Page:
How did you come to identify honor as the missing piece, as opposed to, say, respect or accountability, for example? Why honor?

I studied Elizabethan England as a graduate student. It was a society governed by ideas of honor, and I thought, “Wow. Maybe some of those ideas could be returned to usefulness.” And so, one of the chapters looks at honor in the Elizabethan period, and I tried to say how honor worked in that society to create good behavior. Some parts of that honor code are completely wrong for us. It was viscously hierarchical. For certain purposes, it was a bad moral instruction set. But, for other purposes, it serves us quite well. I think there are two faces to honor. There is that personal honor—the honorable thing you should do because that’s what you need to do to protect and define your self-respect. Without that self-respect, we are diminished creatures. But there is also the external honor. That is the honor that people in our community believe us to possess. That second kind of honor is something that we—to use a stock market metaphor—trade as an open exchange. We do things that bring us honor. I’ve got a guy who lives down the street who volunteers—I was astonished to discover—for a handful of things and has performed heroic acts of generosity and goodwill. He never gets any credit for this, but, in a more perfect world, that would be the open exchange. People would know about that; they would give him credit for that. That would be his external honor.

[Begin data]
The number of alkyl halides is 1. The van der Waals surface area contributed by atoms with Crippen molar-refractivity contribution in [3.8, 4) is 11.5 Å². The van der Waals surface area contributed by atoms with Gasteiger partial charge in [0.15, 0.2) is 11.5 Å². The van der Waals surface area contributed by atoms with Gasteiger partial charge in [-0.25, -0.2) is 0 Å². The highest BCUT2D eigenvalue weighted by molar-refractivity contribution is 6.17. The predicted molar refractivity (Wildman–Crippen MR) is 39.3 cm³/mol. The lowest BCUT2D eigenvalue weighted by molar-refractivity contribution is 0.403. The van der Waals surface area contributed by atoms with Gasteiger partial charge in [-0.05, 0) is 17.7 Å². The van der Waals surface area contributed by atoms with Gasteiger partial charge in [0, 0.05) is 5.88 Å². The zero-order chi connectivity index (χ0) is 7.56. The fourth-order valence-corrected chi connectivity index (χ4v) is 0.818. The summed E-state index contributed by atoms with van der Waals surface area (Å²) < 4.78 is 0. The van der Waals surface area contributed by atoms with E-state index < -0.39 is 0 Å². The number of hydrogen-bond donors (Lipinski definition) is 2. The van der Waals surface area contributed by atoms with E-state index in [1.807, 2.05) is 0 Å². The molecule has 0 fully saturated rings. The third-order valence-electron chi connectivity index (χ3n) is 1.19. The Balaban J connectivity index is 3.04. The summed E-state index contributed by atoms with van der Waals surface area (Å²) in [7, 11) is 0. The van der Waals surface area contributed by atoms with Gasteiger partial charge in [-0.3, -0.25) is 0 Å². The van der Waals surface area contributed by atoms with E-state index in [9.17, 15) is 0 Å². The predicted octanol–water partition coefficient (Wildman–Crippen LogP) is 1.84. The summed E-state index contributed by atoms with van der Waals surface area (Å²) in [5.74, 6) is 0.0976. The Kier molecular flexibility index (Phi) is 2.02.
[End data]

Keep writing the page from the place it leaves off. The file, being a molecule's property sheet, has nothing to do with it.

In the book, you give such a thorough run-down of the history of honor, like you said, starting from the Elizabethan era all the way up to now. Can you identify for me some of those more pivotal events, when you think that our understanding or execution of honor shifted?